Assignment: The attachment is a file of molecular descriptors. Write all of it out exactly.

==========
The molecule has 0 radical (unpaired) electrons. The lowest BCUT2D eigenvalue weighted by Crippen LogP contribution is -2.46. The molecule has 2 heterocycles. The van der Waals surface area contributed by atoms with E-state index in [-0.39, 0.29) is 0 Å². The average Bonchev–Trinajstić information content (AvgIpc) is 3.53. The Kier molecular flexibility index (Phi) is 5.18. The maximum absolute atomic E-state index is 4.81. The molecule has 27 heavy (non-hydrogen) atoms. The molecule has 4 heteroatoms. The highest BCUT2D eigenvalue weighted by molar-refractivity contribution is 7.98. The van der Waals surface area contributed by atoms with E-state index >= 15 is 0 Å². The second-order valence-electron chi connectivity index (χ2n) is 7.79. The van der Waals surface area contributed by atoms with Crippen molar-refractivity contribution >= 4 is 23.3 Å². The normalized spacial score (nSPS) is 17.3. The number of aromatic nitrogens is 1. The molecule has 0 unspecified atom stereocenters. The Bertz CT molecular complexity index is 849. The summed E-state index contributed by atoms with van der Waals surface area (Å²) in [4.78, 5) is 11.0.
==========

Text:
The molecule has 0 radical (unpaired) electrons. The lowest BCUT2D eigenvalue weighted by Crippen LogP contribution is -2.46. The molecule has 2 heterocycles. The van der Waals surface area contributed by atoms with E-state index in [-0.39, 0.29) is 0 Å². The average Bonchev–Trinajstić information content (AvgIpc) is 3.53. The Kier molecular flexibility index (Phi) is 5.18. The maximum absolute atomic E-state index is 4.81. The molecule has 27 heavy (non-hydrogen) atoms. The molecule has 4 heteroatoms. The highest BCUT2D eigenvalue weighted by molar-refractivity contribution is 7.98. The van der Waals surface area contributed by atoms with E-state index >= 15 is 0 Å². The second-order valence-electron chi connectivity index (χ2n) is 7.79. The van der Waals surface area contributed by atoms with Crippen molar-refractivity contribution >= 4 is 23.3 Å². The normalized spacial score (nSPS) is 17.3. The number of aromatic nitrogens is 1. The molecule has 0 unspecified atom stereocenters. The Bertz CT molecular complexity index is 849. The summed E-state index contributed by atoms with van der Waals surface area (Å²) in [4.78, 5) is 11.0.